I received a note some weeks back that brought tears to my eyes. A person from a church I had served wrote, “I hope you know how much you are missed. I hope you know how much you did for us.” Off in retirement land, when I hadn’t felt like I’d done anything for anyone, I was touched by her simple words.
None of us really understand the power of words. We don’t realize what a note from us can mean to another person or how deeply a person can be touched by some small act of kindness, we have done. We don’t fully comprehend that God may well be using us to care for another person, by nudging us to write that note – to express those words.
I had a high school friend who moved away soon after we graduated. There were occasional letters between us. I knew where she was and something about her life, and she of mine. I was busy with a young and growing family and didn’t get around to answering her last letter. I would see it in a drawer whenever I went searching for something there. I put it off, thinking I would get to it later. Over and over the thought came to me that I needed to write her. Months passed that way. I reasoned that she was as busy with her life as I was with mine. I meant to send a letter, but a year and then another slipped away without my ever responding. I never thought about the urgency of time. In July of the year that I and my graduating class turned thirty-three, my friend died of cancer. I have wished hundreds of times that I had paid attention to the nudge that God was giving me.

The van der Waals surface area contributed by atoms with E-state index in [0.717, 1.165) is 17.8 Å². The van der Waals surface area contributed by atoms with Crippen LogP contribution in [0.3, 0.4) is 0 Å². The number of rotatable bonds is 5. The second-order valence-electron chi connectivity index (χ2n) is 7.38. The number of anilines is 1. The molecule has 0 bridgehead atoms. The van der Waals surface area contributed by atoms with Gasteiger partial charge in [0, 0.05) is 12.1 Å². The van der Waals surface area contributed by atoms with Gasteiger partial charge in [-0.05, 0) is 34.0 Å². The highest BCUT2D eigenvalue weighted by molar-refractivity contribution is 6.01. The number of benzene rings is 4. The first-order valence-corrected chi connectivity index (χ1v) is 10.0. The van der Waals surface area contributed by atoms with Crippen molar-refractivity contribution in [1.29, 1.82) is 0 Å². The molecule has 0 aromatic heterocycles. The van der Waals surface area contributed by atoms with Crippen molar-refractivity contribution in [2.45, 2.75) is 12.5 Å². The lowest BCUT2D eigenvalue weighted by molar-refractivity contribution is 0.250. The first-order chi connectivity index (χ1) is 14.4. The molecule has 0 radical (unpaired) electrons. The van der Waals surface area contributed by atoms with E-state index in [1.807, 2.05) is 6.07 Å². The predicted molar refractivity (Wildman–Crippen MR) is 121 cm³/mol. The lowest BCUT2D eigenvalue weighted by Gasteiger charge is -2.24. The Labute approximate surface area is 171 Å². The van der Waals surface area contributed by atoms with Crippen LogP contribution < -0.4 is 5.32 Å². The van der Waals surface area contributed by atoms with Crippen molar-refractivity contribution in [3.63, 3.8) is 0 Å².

I wish I could say that I always pay heed to God’s nudges these days. I am better than I once was about making the phone call, sending the note or slipping off an email, when a person comes to mind and stays there. I know now that God is telling me a person in my life needs someone to care . . . needs a reminder that he or she is loved.
I’m grateful for those moments when God has nudged another person to reach out to me. I’m often surprised by who that person is. But each time, I’m grateful that a person cares enough to let me know that I matter . . . to let me know they care.